The year 1780 now drew to a close, yet the patriots were far from being subdued. The British government had expended vast sums of money and many precious lives in endeavors to subjugate them, and had involved the nation in a war with France, as a consequence. Yet English pluck would not yield an iota to adverse circumstances. Great Britain seemed to acquire fresh vigor when any new obstacle presented itself.
The economic problems faced by the Congress deeply touched the lives of most Americans in the 1780s. The war had disrupted much of the American economy. On the high seas the BRITISH NAVY had great superiority and destroyed most American ships, crippling the flow of trade. On land, where both armies regularly stole from local farms in order to find food, farmers suffered tremendously.
On May 12, 1780 – The worst American defeat of the Revolutionary War occurs as the British capture Charleston and its 5400-man garrison (the entire southern American Army) along with four ships and a military arsenal. British losses are only 225.
On May 25, 1780 – After a severe winter, Gen. Washington faces a serious threat of mutiny at his winter camp in Morristown, New Jersey. Two Continental regiments conduct an armed march through the camp and demand immediate payment of salary (overdue by 5 months) and full rations. Troops from Pennsylvania put down the rebellion. Two leaders of the protest are then hanged.
On June 11, 1780 – A new Massachusetts constitution is endorsed asserting “all men are born free and equal,” which includes black slaves.
On September 25 – The march begins this date at Sycamore Shoals on the Watauga River (Tennessee) by the “over-mountain men” militia of the American Revolution under Colonels Charles McDowell, John Sevier, Isaac Shelby, and William Campbell as they move toward the Battle of Kings Mountain.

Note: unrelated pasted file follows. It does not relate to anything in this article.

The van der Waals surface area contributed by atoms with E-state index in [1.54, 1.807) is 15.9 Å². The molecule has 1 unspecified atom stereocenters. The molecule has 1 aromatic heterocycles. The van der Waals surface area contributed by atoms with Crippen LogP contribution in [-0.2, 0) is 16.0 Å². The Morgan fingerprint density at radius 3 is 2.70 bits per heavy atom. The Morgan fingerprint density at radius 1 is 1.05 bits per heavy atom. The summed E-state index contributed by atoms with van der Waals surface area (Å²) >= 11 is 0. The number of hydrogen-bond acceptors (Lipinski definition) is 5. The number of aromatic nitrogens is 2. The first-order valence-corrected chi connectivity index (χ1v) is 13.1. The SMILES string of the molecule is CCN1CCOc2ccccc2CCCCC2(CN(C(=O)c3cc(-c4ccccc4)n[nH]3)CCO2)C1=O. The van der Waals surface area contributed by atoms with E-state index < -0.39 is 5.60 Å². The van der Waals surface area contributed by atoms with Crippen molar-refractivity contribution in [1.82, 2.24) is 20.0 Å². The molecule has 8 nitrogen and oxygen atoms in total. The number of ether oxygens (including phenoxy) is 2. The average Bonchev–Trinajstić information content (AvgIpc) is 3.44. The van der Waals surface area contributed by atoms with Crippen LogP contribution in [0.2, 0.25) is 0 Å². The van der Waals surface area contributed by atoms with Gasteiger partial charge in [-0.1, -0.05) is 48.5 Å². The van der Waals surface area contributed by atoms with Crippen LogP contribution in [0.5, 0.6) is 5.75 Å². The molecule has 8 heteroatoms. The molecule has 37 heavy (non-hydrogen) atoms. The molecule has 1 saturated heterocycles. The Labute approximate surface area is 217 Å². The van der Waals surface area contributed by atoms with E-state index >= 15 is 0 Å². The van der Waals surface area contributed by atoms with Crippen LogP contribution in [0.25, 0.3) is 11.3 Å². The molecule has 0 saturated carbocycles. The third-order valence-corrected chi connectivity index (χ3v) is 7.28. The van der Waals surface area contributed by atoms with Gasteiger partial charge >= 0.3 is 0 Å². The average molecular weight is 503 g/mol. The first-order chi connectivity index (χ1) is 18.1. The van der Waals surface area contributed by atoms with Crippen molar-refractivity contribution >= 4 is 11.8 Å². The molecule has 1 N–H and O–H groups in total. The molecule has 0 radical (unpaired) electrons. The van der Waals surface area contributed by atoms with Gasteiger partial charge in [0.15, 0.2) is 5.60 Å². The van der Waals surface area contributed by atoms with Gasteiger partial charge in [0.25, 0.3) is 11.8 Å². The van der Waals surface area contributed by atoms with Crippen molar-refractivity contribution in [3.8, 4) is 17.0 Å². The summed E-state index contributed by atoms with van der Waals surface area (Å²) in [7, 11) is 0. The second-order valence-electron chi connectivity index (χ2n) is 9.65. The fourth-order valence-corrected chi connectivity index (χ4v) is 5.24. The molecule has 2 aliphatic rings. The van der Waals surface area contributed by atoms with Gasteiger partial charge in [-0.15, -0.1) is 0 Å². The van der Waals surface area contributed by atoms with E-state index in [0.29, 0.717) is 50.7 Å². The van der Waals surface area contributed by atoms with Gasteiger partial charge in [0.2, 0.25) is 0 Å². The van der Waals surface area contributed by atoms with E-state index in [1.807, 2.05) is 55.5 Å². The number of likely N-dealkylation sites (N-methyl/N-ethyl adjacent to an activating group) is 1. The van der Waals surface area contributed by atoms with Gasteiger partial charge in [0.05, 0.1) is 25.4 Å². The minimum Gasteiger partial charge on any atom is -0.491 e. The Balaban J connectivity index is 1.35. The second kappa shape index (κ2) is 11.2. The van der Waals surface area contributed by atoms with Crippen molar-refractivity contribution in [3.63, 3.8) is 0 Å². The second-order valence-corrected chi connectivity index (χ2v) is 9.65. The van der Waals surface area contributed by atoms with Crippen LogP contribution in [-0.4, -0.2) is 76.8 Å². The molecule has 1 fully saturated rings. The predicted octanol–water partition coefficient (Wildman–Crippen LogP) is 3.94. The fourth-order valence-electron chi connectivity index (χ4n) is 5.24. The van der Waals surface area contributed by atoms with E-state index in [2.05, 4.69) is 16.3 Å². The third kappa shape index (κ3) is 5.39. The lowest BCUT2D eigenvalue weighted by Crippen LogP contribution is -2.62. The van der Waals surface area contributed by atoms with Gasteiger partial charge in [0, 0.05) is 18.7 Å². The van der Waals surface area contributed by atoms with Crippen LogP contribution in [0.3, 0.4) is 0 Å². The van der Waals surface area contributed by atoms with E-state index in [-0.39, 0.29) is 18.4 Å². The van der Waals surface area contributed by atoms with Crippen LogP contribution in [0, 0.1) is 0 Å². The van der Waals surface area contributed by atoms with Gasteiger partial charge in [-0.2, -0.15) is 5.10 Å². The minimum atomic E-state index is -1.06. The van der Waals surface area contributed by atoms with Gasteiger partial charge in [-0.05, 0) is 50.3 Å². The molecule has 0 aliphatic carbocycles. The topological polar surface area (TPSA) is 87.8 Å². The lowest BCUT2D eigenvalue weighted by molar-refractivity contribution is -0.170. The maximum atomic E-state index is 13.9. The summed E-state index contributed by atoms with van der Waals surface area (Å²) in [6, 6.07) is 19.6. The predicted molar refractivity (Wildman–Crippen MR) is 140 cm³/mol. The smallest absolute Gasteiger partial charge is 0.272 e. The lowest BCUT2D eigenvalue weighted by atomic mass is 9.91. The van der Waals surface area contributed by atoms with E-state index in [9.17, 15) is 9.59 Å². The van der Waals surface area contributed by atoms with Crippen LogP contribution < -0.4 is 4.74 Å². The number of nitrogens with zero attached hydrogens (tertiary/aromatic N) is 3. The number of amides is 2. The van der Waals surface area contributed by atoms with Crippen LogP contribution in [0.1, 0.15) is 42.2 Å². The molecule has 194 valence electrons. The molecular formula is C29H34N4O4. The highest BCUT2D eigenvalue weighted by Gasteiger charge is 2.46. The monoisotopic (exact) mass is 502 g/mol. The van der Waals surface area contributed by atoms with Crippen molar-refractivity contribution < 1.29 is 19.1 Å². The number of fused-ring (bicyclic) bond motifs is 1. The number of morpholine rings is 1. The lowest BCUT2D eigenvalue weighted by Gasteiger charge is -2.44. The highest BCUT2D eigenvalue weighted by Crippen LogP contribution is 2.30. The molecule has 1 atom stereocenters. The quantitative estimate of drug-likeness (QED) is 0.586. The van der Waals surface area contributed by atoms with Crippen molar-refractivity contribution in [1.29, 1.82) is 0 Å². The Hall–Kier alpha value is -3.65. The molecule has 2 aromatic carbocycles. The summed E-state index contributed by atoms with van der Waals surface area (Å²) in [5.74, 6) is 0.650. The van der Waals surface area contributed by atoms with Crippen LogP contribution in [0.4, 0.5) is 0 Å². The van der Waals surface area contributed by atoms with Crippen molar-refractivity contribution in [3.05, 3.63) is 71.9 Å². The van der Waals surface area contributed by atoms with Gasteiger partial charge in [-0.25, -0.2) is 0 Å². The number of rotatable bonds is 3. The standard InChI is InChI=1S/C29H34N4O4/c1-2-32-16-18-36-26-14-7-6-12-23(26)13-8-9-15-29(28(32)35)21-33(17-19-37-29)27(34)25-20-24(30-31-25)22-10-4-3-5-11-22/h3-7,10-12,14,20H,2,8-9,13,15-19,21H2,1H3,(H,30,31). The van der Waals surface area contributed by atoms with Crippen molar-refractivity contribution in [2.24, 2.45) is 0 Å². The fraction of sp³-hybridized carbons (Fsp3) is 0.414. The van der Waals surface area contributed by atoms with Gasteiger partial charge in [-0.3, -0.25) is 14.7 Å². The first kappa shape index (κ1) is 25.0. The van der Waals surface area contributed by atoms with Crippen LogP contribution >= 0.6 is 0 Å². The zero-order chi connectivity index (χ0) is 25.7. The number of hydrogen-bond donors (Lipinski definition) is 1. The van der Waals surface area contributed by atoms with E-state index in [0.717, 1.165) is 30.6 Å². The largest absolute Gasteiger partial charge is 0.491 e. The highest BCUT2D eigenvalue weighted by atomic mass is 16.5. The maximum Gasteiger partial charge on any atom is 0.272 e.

October 7, 1780 – Gen. Cornwallis abandons his invasion of North Carolina after Americans capture his reinforcements, a Loyalist force of 1000 men.
October 14, 1780 – Gen. Nathanael Greene, Washington’s most able and trusted General, is named as the new commander of the Southern Army, replacing Gen. Gates. Greene then begins a strategy of rallying popular support and wearing down the British by leading Gen. Cornwallis on a six month chase through the back woods of South Carolina into North Carolina into Virginia then back into North Carolina. The British, low on supplies, are forced to steal from any Americans they encounter, thus enraging them.
On Dec. 1 A Boston naval board of inquiry looked into the mental behavior of Capt. Pierre Landais, master of the U.S. Navy frigate Alliance. In a situation that closely paralleled the plot of Herman Wouk’s best seller The Caine Mutiny, the ship’s officers “mutinied,” relieving Landais of command while on the high seas.
Acting with great caution, they carefully wrote down every move they made, after electing a reluctant Lieutenant Degge to take command. Behaving like a “Captain Queeg” prototype, Landais gave irrational commands, talked to himself and eventually took to his bed, feigning illness. He was partially acquitted by the military court, but still cashiered. Degge fared little better. This hapless officer escaped the death penalty by a split verdict, but also was dismissed.